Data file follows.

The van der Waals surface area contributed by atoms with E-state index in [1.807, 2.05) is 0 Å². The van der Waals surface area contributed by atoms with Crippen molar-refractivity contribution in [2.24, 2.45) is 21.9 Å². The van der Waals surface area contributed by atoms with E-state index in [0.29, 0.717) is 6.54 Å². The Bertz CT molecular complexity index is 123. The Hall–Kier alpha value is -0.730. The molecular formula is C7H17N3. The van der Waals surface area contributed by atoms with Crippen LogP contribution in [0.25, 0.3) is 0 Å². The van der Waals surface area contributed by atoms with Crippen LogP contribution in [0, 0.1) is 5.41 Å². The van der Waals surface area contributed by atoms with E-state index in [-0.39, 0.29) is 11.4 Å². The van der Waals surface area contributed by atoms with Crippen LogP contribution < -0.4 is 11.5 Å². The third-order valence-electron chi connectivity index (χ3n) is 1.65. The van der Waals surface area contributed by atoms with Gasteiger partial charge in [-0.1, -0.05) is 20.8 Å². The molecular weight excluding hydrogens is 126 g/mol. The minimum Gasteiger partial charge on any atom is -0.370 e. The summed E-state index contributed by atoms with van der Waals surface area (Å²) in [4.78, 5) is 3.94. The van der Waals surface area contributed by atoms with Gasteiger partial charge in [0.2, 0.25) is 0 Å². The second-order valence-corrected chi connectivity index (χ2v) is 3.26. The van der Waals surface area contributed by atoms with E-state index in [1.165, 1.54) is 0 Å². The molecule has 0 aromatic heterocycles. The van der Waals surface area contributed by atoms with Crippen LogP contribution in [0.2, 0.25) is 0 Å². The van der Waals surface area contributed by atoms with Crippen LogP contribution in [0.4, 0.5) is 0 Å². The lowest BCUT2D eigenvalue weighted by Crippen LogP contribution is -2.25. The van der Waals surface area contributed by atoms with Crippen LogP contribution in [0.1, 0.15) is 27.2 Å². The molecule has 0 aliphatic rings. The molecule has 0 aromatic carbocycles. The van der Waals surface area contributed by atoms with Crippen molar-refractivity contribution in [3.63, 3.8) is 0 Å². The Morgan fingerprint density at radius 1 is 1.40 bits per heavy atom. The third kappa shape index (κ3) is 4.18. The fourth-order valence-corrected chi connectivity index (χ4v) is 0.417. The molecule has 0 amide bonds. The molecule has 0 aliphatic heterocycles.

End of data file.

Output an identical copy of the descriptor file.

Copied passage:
The van der Waals surface area contributed by atoms with E-state index in [1.807, 2.05) is 0 Å². The van der Waals surface area contributed by atoms with Crippen molar-refractivity contribution in [2.24, 2.45) is 21.9 Å². The van der Waals surface area contributed by atoms with E-state index in [0.29, 0.717) is 6.54 Å². The Bertz CT molecular complexity index is 123. The Hall–Kier alpha value is -0.730. The molecular formula is C7H17N3. The van der Waals surface area contributed by atoms with Crippen LogP contribution in [0.25, 0.3) is 0 Å². The van der Waals surface area contributed by atoms with Crippen LogP contribution in [0, 0.1) is 5.41 Å². The van der Waals surface area contributed by atoms with E-state index in [-0.39, 0.29) is 11.4 Å². The van der Waals surface area contributed by atoms with Crippen LogP contribution < -0.4 is 11.5 Å². The third-order valence-electron chi connectivity index (χ3n) is 1.65. The van der Waals surface area contributed by atoms with Gasteiger partial charge in [-0.1, -0.05) is 20.8 Å². The molecular weight excluding hydrogens is 126 g/mol. The minimum Gasteiger partial charge on any atom is -0.370 e. The summed E-state index contributed by atoms with van der Waals surface area (Å²) in [4.78, 5) is 3.94. The van der Waals surface area contributed by atoms with Gasteiger partial charge in [0.2, 0.25) is 0 Å². The second-order valence-corrected chi connectivity index (χ2v) is 3.26. The van der Waals surface area contributed by atoms with E-state index in [1.165, 1.54) is 0 Å². The molecule has 0 aromatic heterocycles. The van der Waals surface area contributed by atoms with Crippen LogP contribution in [0.2, 0.25) is 0 Å². The van der Waals surface area contributed by atoms with Crippen LogP contribution in [0.4, 0.5) is 0 Å². The lowest BCUT2D eigenvalue weighted by Crippen LogP contribution is -2.25. The van der Waals surface area contributed by atoms with Crippen LogP contribution in [0.1, 0.15) is 27.2 Å². The molecule has 0 aliphatic rings. The molecule has 0 aromatic carbocycles. The van der Waals surface area contributed by atoms with Crippen molar-refractivity contribution in [3.63, 3.8) is 0 Å². The Morgan fingerprint density at radius 1 is 1.40 bits per heavy atom. The third kappa shape index (κ3) is 4.18. The fourth-order valence-corrected chi connectivity index (χ4v) is 0.417. The molecule has 0 amide bonds. The molecule has 0 aliphatic heterocycles.